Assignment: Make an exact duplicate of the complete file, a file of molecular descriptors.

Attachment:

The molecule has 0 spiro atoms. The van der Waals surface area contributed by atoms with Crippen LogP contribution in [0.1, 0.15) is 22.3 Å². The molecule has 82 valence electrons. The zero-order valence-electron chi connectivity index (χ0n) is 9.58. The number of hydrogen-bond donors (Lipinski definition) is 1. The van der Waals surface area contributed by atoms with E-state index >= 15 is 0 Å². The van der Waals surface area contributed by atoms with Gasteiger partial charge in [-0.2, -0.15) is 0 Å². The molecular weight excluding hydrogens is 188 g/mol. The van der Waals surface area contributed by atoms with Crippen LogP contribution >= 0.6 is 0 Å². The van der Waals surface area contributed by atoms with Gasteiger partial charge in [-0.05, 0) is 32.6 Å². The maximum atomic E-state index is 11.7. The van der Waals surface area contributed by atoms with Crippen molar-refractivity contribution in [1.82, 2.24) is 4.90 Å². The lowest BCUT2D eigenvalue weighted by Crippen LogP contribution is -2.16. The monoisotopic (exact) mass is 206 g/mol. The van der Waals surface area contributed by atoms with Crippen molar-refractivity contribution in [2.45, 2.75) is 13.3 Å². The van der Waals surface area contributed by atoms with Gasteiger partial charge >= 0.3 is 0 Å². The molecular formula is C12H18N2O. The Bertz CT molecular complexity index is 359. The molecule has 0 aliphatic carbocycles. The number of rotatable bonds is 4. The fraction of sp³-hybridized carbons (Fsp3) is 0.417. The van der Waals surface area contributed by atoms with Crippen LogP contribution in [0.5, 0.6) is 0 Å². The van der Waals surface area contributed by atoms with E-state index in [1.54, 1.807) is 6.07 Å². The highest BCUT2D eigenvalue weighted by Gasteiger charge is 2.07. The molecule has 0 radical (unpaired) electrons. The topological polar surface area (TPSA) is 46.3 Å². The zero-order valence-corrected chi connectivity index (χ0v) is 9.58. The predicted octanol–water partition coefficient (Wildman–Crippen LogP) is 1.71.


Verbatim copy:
The molecule has 0 spiro atoms. The van der Waals surface area contributed by atoms with Crippen LogP contribution in [0.1, 0.15) is 22.3 Å². The molecule has 82 valence electrons. The zero-order valence-electron chi connectivity index (χ0n) is 9.58. The number of hydrogen-bond donors (Lipinski definition) is 1. The van der Waals surface area contributed by atoms with E-state index >= 15 is 0 Å². The van der Waals surface area contributed by atoms with Gasteiger partial charge in [-0.2, -0.15) is 0 Å². The molecular weight excluding hydrogens is 188 g/mol. The van der Waals surface area contributed by atoms with Crippen LogP contribution >= 0.6 is 0 Å². The van der Waals surface area contributed by atoms with Gasteiger partial charge in [-0.05, 0) is 32.6 Å². The maximum atomic E-state index is 11.7. The van der Waals surface area contributed by atoms with Crippen molar-refractivity contribution in [1.82, 2.24) is 4.90 Å². The lowest BCUT2D eigenvalue weighted by Crippen LogP contribution is -2.16. The monoisotopic (exact) mass is 206 g/mol. The van der Waals surface area contributed by atoms with Crippen molar-refractivity contribution in [2.45, 2.75) is 13.3 Å². The van der Waals surface area contributed by atoms with Gasteiger partial charge >= 0.3 is 0 Å². The molecular formula is C12H18N2O. The Bertz CT molecular complexity index is 359. The molecule has 0 aliphatic carbocycles. The number of rotatable bonds is 4. The fraction of sp³-hybridized carbons (Fsp3) is 0.417. The van der Waals surface area contributed by atoms with Crippen LogP contribution in [0.5, 0.6) is 0 Å². The van der Waals surface area contributed by atoms with E-state index in [1.54, 1.807) is 6.07 Å². The highest BCUT2D eigenvalue weighted by Gasteiger charge is 2.07. The molecule has 0 radical (unpaired) electrons. The topological polar surface area (TPSA) is 46.3 Å². The zero-order valence-corrected chi connectivity index (χ0v) is 9.58. The predicted octanol–water partition coefficient (Wildman–Crippen LogP) is 1.71.